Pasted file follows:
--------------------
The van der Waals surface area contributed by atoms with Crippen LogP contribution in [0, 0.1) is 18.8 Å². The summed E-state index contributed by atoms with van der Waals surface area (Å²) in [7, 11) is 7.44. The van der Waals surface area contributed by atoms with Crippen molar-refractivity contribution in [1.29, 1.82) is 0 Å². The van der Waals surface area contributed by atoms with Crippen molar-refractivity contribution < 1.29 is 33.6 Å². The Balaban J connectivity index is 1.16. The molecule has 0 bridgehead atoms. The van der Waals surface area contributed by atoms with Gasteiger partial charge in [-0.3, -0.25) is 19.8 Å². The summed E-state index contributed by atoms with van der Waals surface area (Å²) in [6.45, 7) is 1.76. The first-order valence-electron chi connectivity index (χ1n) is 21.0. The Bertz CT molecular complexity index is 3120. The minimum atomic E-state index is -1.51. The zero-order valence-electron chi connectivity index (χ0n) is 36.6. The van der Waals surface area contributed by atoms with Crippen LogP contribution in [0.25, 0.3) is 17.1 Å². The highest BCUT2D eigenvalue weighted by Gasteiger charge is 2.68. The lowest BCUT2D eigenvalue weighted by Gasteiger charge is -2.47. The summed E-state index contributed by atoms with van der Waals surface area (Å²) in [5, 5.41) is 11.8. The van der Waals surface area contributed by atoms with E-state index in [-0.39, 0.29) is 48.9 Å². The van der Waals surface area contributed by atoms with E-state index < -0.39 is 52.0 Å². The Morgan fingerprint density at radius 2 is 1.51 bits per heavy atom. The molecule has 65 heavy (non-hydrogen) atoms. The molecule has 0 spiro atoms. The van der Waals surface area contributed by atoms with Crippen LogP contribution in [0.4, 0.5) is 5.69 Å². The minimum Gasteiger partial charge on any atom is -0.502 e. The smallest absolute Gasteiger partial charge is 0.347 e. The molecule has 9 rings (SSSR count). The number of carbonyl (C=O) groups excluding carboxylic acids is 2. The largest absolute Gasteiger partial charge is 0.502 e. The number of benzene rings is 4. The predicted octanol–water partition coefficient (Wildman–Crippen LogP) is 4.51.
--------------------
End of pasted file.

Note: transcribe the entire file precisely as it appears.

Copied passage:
The van der Waals surface area contributed by atoms with Crippen LogP contribution in [0, 0.1) is 18.8 Å². The summed E-state index contributed by atoms with van der Waals surface area (Å²) in [7, 11) is 7.44. The van der Waals surface area contributed by atoms with Crippen molar-refractivity contribution in [1.29, 1.82) is 0 Å². The van der Waals surface area contributed by atoms with Crippen molar-refractivity contribution < 1.29 is 33.6 Å². The Balaban J connectivity index is 1.16. The molecule has 0 bridgehead atoms. The van der Waals surface area contributed by atoms with Gasteiger partial charge in [-0.3, -0.25) is 19.8 Å². The summed E-state index contributed by atoms with van der Waals surface area (Å²) in [6.45, 7) is 1.76. The first-order valence-electron chi connectivity index (χ1n) is 21.0. The Bertz CT molecular complexity index is 3120. The minimum atomic E-state index is -1.51. The zero-order valence-electron chi connectivity index (χ0n) is 36.6. The van der Waals surface area contributed by atoms with Crippen LogP contribution in [0.25, 0.3) is 17.1 Å². The highest BCUT2D eigenvalue weighted by Gasteiger charge is 2.68. The lowest BCUT2D eigenvalue weighted by Gasteiger charge is -2.47. The summed E-state index contributed by atoms with van der Waals surface area (Å²) in [5, 5.41) is 11.8. The van der Waals surface area contributed by atoms with E-state index in [-0.39, 0.29) is 48.9 Å². The van der Waals surface area contributed by atoms with E-state index < -0.39 is 52.0 Å². The Morgan fingerprint density at radius 2 is 1.51 bits per heavy atom. The molecule has 65 heavy (non-hydrogen) atoms. The molecule has 0 spiro atoms. The van der Waals surface area contributed by atoms with Crippen LogP contribution in [0.4, 0.5) is 5.69 Å². The minimum Gasteiger partial charge on any atom is -0.502 e. The smallest absolute Gasteiger partial charge is 0.347 e. The molecule has 9 rings (SSSR count). The number of carbonyl (C=O) groups excluding carboxylic acids is 2. The largest absolute Gasteiger partial charge is 0.502 e. The number of benzene rings is 4. The predicted octanol–water partition coefficient (Wildman–Crippen LogP) is 4.51.